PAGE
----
How Do You Define a Deed in Lieu of Foreclosure?

If you run late on mortgage payment and you want to avoid a foreclosure, one option that you could go for is the deed in lieu of foreclosure. This is a mortgage transaction that benefits the borrower and lender by avoiding the lengthy foreclosure process. It occurs when the homeowner deeds the collateral property, which is essentially the home, back to the lender in exchange for a release of the mortgage obligation. This can only happen when both the mortgagor and lender enter into an agreement voluntarily.

How the deed in lieu of foreclosure process is conducted?

Both the lender and borrower can initiate the deed in lieu of foreclosure process. Some lenders offer it in the begin stages of the foreclosure process in order to avoid spending a lot of money and time. When the borrow is the one making the application, information such as financial statements, proof of income, recent tax returns and a hardship letter need to be submitted along with the forms.

In most cases, the lender will require you to try and sell the home for like 90 days before they consider accepting the deed in lieu. You will need a copy of the listing agreement when applying the deed in lieu as proof that you tried selling the home.

Why are deeds in lieu unpopular?

Before accepting the deed in lieu, lenders will first assess several risks. For instance, there is the risk that the property’s value may not be more than the remaining balance on the mortgage. There’s also a risk that there could be other creditors who hold liens on that property. Lenders usually have to consider these factors before agreeing to a deed in lieu.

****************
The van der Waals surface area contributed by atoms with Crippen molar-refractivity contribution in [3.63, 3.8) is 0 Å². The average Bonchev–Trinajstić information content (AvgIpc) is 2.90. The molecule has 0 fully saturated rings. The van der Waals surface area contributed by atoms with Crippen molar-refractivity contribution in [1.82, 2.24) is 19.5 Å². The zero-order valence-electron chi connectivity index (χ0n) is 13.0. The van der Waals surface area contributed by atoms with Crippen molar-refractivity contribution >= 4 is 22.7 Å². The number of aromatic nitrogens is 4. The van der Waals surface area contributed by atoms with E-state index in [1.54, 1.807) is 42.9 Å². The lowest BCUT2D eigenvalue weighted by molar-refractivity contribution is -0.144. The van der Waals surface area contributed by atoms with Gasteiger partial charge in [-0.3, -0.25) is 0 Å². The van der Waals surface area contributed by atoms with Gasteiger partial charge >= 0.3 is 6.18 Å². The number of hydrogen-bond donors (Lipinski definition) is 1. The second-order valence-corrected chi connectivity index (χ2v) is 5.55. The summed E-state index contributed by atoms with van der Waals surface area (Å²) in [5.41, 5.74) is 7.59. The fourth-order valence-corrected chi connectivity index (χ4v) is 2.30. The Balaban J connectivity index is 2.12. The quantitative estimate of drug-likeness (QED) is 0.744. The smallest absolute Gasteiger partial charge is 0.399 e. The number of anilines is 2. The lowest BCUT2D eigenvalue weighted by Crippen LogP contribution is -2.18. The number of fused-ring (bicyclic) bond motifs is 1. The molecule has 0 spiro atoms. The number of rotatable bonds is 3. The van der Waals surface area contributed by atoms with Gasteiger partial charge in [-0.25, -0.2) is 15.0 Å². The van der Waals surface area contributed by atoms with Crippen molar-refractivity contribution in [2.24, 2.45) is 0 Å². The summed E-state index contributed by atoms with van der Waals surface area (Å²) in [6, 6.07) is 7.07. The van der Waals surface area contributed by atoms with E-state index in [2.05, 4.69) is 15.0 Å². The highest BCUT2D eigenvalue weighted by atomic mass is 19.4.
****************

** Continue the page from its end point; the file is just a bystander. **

Most lenders do not also want to go through the hassle of dealing with additional property which they need to sell. For this reason, the deed in lieu is growing significantly less popular over the years. Additionally, there are properties that have multiple numbers of mortgages in them and liens. Sometimes the deed in lieu can be rejected because of these reasons. Lenders may be required to assume all the debts and encumbrances as a result of this transaction which makes it even harder for most lenders to agree to take this route. The deed in lieu of foreclosure normally works well when the lender has great interest in the property.

Author Bio:

Patrick Ward is a legal researcher specializing in finance, loans and debt analysis, and bankruptcy law. He has a decade of experience in analyzing the legalities involved in the dynamics between local and global financial institutions. He is also passionate in helping individuals overcome their financial challenges. Follow on twitter @blgbankruptcy

About Mohit Tater

Mohit is the co-founder and editor of Entrepreneurship Life, a place where entrepreneurs, start-ups, and business owners can find wide ranging information, advice, resources, and tools for starting, running, and growing their businesses.

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